- Is Being Angry at God a Sin After My Loved One Died?
- Where Did My Peace, Joy and Gratitude Go after I lost my loved one?
- Can Grief and Hope Co-Exist?
- Why Does God Heal Some People But Not Others?
- Is Suicide an Unforgivable Sin?
- Why Do I Dislike Platitudes and Bible Verses?
- Why Did God Let My Loved One Die?
- Surviving The Holidays
Foundations Of Grief
Foundations Of Grief
Misconceptions About Grief
Relationships After Loss
The Grief Journey
Grief & Mental Health
Grieving A Suicide
Conversations On Grief
Questions Grieving Christians Ask
Coping With The Holidays and Other Tough Special Days
Foundations Of Grief
Episodes in This Series
People Grieve Differently
The Brain Fog of Grief
The Vocabulary of Grief
Grievers Don’t Need to be Fixed
When Caring People Say Dumb Things When You’re Grieving
What to Say to Others When You’re Grieving
The Impact of Who you Lost and How you Lost Them
Heavy Grief Days
The Grief Letter
Ways to Remember Them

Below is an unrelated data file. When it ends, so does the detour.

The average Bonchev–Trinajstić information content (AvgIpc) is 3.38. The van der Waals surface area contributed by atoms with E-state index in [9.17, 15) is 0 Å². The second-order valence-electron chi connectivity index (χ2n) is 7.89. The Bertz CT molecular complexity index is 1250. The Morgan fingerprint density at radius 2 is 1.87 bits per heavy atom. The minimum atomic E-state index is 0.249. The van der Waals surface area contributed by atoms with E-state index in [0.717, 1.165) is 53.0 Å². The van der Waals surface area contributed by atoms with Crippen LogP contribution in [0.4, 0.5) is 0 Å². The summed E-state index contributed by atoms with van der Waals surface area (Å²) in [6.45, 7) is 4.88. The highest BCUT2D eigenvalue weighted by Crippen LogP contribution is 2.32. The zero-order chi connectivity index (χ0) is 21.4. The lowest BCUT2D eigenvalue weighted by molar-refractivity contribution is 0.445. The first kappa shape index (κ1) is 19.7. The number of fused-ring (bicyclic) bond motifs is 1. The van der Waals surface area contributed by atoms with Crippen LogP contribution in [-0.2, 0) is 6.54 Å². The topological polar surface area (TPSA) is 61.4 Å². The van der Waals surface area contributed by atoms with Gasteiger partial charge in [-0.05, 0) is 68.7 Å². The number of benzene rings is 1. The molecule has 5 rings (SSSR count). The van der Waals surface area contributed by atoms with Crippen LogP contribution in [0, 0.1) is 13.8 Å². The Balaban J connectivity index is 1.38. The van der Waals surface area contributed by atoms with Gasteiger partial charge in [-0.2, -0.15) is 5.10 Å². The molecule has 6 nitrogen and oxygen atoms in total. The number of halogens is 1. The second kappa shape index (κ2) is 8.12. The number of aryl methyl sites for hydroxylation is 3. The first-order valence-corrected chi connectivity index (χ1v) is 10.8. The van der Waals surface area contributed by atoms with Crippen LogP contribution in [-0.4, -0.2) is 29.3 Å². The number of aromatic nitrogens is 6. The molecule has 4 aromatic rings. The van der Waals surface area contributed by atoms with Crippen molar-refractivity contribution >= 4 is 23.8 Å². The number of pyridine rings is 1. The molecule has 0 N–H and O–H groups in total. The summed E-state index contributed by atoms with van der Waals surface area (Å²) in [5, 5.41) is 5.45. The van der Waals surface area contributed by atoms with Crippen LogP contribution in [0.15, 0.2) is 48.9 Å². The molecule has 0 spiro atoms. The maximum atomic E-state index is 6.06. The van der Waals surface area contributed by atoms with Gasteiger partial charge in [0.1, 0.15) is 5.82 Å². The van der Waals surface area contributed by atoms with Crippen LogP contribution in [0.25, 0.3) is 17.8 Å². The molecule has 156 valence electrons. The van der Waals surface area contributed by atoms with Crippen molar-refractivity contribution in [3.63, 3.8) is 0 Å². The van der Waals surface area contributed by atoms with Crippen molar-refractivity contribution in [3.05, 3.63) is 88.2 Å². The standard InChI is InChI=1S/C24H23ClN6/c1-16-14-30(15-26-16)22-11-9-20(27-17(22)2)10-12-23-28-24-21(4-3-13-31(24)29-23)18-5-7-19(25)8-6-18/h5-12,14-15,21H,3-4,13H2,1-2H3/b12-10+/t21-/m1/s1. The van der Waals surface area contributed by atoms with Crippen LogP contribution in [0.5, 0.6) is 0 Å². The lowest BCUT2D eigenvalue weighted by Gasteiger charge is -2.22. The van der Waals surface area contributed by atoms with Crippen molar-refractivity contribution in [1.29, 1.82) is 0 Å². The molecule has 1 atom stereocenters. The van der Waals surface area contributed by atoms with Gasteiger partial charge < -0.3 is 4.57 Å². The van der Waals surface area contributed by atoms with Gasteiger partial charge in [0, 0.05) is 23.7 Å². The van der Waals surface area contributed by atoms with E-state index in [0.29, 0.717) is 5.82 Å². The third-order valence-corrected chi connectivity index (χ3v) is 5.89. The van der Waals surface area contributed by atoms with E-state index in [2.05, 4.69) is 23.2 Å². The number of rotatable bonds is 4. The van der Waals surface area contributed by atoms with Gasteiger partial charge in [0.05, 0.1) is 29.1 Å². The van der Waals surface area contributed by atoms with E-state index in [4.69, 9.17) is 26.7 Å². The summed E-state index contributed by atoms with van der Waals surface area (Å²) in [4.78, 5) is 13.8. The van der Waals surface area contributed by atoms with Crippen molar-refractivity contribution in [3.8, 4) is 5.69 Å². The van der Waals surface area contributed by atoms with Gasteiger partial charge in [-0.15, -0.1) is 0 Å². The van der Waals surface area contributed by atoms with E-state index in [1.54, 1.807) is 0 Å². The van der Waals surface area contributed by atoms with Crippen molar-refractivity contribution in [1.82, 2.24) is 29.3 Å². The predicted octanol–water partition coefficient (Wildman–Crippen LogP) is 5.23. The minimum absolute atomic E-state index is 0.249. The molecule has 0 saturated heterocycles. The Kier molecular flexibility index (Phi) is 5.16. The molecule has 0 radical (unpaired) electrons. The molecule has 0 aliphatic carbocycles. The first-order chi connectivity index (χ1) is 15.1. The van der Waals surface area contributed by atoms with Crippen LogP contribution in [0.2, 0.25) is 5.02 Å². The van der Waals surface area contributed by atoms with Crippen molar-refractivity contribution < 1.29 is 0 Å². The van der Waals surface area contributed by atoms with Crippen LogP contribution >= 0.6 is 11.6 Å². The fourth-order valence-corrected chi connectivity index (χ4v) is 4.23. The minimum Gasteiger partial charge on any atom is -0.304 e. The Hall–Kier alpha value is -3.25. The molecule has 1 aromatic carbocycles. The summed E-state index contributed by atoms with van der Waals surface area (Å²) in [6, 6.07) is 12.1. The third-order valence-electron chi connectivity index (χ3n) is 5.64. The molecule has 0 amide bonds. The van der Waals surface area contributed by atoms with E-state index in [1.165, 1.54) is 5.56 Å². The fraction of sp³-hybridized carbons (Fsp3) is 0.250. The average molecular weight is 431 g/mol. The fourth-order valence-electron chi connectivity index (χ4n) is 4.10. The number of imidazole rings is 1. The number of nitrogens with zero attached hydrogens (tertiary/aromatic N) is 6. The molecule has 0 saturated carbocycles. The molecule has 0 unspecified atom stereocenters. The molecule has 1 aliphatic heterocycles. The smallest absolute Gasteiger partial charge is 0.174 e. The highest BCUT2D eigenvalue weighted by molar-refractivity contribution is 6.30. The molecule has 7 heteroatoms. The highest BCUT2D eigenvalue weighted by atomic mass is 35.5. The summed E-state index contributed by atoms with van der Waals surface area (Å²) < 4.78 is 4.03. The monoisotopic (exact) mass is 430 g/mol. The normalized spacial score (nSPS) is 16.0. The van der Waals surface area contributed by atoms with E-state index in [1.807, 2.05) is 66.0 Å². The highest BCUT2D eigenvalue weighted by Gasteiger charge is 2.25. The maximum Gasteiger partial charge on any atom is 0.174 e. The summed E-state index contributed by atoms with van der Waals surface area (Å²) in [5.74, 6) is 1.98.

Permissions for Grievers
Creating Bright Spots in the Midst of Grief
Episode 2 : Understanding Grief
If you’ve recently suffered the devastating loss of someone dear to you, there are things we think are vital for you to know right away.
Grief and loss are misunderstood in our society. They seem to be taboo subjects. We often talk to grievers shortly after a loss to help them make sense of what is happening, as they feel ill-equipped and often their friends and family members do as well.
So let’s begin with understanding precisely what grief and loss are:
Though most people see loss as someone dying, a loss is experienced when we have any negative change or circumstance in our life, or a familiar pattern of behavior ends. So, we know death is a loss, but so is divorce, a broken relationship, moving, abuse, and so much more. If we suffered other significant life losses before this recent one, they could impact how we respond to this one, and the impact this one has on us can be more powerful, as grief can be cumulative.